Santa Monica, CA — Tesoro, the state’s second largest refiner, reported today that 2015 was its best year ever for refining in California. Based on an analysis of the company’s annual filing, Consumer Watchdog has found that in 2015 the company made $1.9 billion in California alone- their best year ever by over a billion dollars. The company controls 27% of California’s refining capacity. Tesoro made $423 million in California in the fourth quarter of 2015.
The profits come as California remains the most expensive place in the United States to purchase gasoline – drivers in the state are still paying 80 cents more than the national average.
“Tesoro, Chevron & Valero have taken advantage of Californians and made billions of dollars at their expense. This is profiteering.” Said Consumer Advocate Cody Rosenfield.
Like other companies that specialize in refining – in 2015 Tesoro has been able to far outperform historical results because of the plummeting price of crude oil. Refiners are able to capitalize on low priced oil and make high profits on gasoline.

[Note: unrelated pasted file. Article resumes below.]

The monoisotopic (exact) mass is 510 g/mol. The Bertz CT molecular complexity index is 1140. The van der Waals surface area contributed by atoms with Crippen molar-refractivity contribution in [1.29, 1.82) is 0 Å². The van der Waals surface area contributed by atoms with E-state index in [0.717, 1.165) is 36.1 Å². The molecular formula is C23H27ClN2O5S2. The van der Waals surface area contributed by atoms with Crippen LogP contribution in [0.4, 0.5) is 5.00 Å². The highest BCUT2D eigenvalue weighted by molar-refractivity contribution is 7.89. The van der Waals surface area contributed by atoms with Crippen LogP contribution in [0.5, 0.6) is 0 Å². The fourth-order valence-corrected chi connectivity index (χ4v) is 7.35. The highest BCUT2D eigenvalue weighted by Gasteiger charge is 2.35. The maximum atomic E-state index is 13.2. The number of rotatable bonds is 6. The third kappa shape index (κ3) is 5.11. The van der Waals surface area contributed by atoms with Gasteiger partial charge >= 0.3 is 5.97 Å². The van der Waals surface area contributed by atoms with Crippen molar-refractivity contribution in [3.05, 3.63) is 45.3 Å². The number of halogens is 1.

Other major California refiners Valero & Chevron had similarly profitable years when it came to refining. Valero, the only other company that reports California-specific data, made $852 million in the state in 2015 – almost four times their average annual profit since 2010 of just over $216 million.
Chevron does not provide state-specific data, but the company had their best year ever in refining in the United States, making $3.1 billion. More than half of Chevron’s United States refining takes place in California. Chevron is California’s largest oil refiner, controlling 28% of the state’s refining capacity.
The governor created the Petroleum Market Advisory Committee (PMAC) to monitor the California gasoline market and provide recommendations. The committee will meet on February 8th for the first time in 2016. Consumer Watchdog will present the concept of a windfall profits tax to PMAC for them to consider as a recommendation to improve the state’s gasoline market.
An analysis of California consumption and relative gas prices showed that drivers in the state have paid an extra $10 billion due to the higher gas prices.
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